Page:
SUMMIT, N.J. — Mike Miller has crammed a lot of golf thrills into his 24 years, such as shooting a 65 at Bethpage Black — a stroke off the course record — while winning the 2014 New York State Open, turning pro at 21, signing with the management company that handles Phil Mickelson and having a locker next to Mickelson in his first PGA Tour event.
Not one day of it, though, compared with what happened Monday. The golfer from upstate Brewster shot 6 under par through 36 holes at Canoe Brook Country Club in Summit, New Jersey, endured a case of nerves on the final hole and qualified for the U.S. Open.
“Dream come true,” he said. “The first time I tried to qualify, I was 15. Nine years it has taken me to get here but there are some people who never, ever get to qualify. I’m just absolutely thrilled that I get to play in a dream tournament.”
He will be in the field at Oakmont Country Club in Pennsylvania next week, along with the greatest players in the world as well as five others who earned their way in at this sectional qualifier. Those golfers represent a typical magical U.S. Open cross section. It starts with a pair of co-medalists at 7 under from the PGA Tour: Jim Herman, who won the Shell Houston Open this year and Rob Oppenheim, who tuned up by shooting 58 at Sleepy Hollow in Westchester Friday.
It also includes an eclectic group at 6 under: tour pro Justin Hicks, Web.com player Andy Pope and amateur Christopher Crawford from Drexel. Crawford knew he needed a birdie on his final hole, a 601-yard par 5, and promptly hit a 40-yard hook. The trees were such an obstacle that he had to play up the 13th fairway and knocked his third shot, a 6-iron, on the green, 40 feet from the hole.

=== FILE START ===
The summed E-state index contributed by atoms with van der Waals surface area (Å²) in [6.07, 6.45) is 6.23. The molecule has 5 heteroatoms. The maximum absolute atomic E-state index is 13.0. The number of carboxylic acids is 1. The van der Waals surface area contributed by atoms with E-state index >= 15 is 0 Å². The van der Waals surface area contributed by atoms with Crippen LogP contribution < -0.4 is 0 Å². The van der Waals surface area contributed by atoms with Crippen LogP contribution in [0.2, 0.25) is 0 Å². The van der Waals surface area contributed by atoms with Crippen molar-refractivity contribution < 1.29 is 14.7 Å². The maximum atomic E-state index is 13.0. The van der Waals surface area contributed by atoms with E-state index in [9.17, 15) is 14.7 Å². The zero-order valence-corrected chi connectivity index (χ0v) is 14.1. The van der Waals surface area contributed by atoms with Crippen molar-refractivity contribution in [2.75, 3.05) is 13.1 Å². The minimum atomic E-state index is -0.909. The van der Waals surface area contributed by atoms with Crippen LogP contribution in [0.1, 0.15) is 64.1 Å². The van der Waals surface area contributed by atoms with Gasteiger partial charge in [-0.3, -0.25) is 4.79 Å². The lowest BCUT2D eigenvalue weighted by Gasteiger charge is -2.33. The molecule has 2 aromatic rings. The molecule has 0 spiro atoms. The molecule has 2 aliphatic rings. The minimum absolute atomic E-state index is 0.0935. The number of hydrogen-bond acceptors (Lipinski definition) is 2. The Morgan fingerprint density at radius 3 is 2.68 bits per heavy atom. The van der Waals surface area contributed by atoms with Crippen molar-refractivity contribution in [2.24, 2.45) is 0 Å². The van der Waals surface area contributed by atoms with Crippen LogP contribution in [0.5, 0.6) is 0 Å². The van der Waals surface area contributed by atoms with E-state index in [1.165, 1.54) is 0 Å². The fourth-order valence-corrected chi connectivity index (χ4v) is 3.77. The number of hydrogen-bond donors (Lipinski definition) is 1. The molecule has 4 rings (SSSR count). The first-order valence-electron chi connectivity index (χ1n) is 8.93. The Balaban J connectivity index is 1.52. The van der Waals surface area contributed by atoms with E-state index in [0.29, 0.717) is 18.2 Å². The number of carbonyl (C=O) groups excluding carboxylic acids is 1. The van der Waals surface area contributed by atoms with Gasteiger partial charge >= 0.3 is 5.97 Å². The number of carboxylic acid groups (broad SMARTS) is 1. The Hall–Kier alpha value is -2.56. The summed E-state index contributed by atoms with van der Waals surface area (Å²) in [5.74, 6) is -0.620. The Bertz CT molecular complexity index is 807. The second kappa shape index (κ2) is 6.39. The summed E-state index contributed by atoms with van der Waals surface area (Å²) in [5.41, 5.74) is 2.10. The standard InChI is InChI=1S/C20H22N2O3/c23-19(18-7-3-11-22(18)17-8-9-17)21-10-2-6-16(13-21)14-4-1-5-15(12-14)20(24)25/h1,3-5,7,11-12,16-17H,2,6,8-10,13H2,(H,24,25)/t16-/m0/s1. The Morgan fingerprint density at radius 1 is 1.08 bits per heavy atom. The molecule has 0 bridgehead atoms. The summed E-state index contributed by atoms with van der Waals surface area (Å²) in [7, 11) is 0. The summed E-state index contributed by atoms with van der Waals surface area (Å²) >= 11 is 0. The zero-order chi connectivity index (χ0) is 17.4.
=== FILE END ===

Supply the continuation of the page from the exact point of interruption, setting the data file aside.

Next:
“The only shot I wasn’t nervous on was the putt,” he said. “I was so far away, I didn’t expect to make it.” Except he made it. He is on his way to Oakmont.
Miller’s tale had the most local flavor. He plays in events all over the country but chose to enter the Open qualifier run by the Metropolitan Golf Association, the organization that twice has named him player of the year.
He grew up around golf as the son of Bob, the Knollwood Country Club head pro. That did not prevent him from getting so nervous on the final hole that he was telling himself just to get the ball airborne. “I’m OK with it. I’ll finish bogey-bogey and get in the U.S. Open,” he said. “I’ve heard horror stories about how it’s going to be tough and Oakmont is brutal, but I don’t care. I’m just elated that I get to be there.”
“He should be,” said Marc Turnesa, a PGA Tour pro from Rockville Centre who tied Garden City Golf Club pro Bob Rittberger for low Long Islander at 1 under. “He’s got as good a chance as anybody. He’s a great kid, too.”